• Two creative competitions open for adults and children to enter • Prize of a family annual pass to the castle • Entries must be based around the animal jawbone found at the dig
Tamworth Borough Council is excited to announce a new competition for both children and adults, with the chance to win an annual family pass to Tamworth Castle.
Adults are invited to enter a new competition to design a front cover for a newsletter about the animal jawbone that was discovered during the archaeology dig that took place at the Tamworth Castle Mill site located near to the castle and the river Anker.
Adults are encouraged to compose a front cover newsletter about the dig that includes the jawbone as part of its imagery.
Children are invited to enter a story writing competition about the animal jawbone, including which animal they think it belonged to. Could it have been a dog, a pig, dinosaur, or another creature? Let your imagination create a story about how the animal lived and ended up in Tamworth. The story should be no more than 500 words long.
Winners for both competitions will win a free family annual pass to the castle. Closing date is Monday 20 March.
Entries can be emailed to the castle via: firstname.lastname@example.org or posted to the castle address. (See website for more details: www.tamworthcastle.gov.uk
The dig where the jawbone was found, was led by archaeologist William Mitchell, a lecturer in Archaeology at Staffordshire University, along with students who conducted academic research into the area known to have housed historical mills, potentially dating back to the Medieval period.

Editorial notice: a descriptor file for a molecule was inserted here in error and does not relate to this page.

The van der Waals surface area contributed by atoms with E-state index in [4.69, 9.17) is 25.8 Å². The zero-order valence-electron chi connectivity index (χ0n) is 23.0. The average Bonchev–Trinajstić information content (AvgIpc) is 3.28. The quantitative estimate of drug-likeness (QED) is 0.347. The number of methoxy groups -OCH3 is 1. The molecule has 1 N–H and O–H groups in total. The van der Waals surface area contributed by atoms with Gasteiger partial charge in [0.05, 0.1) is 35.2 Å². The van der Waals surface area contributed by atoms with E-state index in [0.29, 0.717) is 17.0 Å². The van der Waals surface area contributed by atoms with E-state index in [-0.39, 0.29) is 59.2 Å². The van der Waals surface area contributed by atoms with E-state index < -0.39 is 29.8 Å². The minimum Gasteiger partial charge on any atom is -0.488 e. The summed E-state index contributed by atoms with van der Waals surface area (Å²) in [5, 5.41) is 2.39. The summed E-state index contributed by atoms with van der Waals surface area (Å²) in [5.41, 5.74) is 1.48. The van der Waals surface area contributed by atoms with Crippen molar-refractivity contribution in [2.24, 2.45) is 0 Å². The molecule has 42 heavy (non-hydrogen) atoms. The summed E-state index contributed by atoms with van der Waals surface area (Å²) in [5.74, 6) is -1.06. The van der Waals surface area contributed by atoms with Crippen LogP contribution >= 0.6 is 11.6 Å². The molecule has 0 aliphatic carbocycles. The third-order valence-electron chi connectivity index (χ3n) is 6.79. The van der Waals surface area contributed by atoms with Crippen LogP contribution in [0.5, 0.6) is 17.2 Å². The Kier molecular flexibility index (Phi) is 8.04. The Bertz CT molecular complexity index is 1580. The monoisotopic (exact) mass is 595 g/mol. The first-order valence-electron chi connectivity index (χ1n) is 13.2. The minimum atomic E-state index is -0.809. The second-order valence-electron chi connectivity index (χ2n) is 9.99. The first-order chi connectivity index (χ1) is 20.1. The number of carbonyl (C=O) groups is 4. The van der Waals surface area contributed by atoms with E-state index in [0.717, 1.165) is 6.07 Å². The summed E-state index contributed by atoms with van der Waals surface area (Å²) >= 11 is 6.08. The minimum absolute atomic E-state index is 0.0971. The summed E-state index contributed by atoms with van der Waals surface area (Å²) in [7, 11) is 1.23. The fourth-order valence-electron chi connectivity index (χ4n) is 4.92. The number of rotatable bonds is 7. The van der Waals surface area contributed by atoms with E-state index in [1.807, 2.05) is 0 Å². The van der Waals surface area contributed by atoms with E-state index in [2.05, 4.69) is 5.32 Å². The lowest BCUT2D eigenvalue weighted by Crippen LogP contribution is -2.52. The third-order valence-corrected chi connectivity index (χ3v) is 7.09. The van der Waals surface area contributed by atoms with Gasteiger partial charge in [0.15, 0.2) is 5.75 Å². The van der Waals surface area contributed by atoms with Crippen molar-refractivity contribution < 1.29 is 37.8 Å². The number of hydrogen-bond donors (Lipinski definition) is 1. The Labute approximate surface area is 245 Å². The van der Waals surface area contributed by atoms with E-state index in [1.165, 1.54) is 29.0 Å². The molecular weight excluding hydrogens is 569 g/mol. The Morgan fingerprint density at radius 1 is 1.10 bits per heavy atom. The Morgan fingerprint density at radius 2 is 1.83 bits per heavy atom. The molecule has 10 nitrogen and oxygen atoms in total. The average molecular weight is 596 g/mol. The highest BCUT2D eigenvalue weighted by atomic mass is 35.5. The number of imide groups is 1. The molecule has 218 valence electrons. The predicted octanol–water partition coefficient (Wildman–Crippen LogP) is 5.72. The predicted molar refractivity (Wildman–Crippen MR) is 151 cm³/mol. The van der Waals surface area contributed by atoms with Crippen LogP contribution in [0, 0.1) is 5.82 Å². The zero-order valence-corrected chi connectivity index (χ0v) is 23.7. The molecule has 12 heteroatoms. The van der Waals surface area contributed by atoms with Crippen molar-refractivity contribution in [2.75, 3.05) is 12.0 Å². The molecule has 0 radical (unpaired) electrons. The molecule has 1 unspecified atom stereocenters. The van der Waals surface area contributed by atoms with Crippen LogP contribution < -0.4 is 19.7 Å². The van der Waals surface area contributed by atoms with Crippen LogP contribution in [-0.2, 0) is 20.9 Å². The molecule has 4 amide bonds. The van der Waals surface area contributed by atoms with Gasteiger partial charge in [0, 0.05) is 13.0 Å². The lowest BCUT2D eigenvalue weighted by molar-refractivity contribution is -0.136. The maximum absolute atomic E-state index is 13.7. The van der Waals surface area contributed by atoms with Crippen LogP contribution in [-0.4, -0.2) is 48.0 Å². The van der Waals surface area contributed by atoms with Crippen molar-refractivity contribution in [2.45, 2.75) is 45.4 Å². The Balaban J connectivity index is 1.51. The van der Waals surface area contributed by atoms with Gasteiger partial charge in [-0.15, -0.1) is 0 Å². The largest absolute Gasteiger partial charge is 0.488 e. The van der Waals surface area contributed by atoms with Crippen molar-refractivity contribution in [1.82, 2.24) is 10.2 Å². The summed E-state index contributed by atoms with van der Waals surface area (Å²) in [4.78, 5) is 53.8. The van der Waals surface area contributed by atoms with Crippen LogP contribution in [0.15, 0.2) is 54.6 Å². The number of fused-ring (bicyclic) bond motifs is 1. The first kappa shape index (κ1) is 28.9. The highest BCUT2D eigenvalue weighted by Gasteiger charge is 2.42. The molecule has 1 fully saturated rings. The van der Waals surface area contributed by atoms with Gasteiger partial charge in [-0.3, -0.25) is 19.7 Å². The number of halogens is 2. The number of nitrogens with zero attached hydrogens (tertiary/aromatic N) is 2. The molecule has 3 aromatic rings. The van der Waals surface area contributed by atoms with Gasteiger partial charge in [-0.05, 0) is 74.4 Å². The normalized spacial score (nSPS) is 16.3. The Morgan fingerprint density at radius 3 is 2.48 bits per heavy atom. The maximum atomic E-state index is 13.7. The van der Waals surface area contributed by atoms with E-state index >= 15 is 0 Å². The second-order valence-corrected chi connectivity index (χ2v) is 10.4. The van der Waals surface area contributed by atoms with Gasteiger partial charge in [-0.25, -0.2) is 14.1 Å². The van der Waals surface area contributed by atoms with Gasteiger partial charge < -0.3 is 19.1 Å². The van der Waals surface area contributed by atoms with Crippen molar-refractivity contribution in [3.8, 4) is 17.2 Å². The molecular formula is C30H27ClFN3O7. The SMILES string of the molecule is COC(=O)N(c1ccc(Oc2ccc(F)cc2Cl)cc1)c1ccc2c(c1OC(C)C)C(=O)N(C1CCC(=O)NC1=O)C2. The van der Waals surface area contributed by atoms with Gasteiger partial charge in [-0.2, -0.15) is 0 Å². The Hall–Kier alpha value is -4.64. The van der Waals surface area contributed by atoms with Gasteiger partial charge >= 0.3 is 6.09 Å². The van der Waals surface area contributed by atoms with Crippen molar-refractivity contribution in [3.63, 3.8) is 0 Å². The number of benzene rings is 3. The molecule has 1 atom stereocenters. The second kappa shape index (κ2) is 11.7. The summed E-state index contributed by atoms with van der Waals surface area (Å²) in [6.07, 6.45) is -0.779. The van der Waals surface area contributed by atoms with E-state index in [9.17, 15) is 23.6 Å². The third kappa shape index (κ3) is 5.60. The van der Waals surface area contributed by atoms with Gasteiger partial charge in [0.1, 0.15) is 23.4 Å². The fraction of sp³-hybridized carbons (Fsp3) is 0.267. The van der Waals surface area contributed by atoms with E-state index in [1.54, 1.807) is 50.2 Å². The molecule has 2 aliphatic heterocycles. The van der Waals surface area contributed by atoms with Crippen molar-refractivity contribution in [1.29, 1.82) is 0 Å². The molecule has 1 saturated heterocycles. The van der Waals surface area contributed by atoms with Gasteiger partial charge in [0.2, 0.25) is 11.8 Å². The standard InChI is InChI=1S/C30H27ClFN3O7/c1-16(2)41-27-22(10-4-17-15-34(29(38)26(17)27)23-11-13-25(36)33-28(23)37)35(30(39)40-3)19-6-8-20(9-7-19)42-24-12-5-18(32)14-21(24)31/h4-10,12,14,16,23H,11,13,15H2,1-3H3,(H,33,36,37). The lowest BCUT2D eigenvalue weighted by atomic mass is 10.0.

The event was open to the public to view the progress, see what was unearthed, or to help with the process to check for finds.
Andrew Barratt, Chief Executive of Tamworth Borough Council, said: “Tamworth has a rich history as the ancient capital of the Anglo-Saxon kingdom of Mercia and we are very lucky to have the recent dig take place.
“The public response to the dig was incredible, so many adults and children joined in with uncovering the finds. We hope that people will take part in this competition and explore the possibilities of the history of this fascinating jawbone find.
“The area around the bottom of the motte and near to the river, is believed to have been a significant site for milling. This site was removed and filled during the late 1800s – early 1900s and it was amazing to see so many items uncovered from this period.
“We look forward to receiving your entries and we will also be announcing new dates for further community digs very soon.”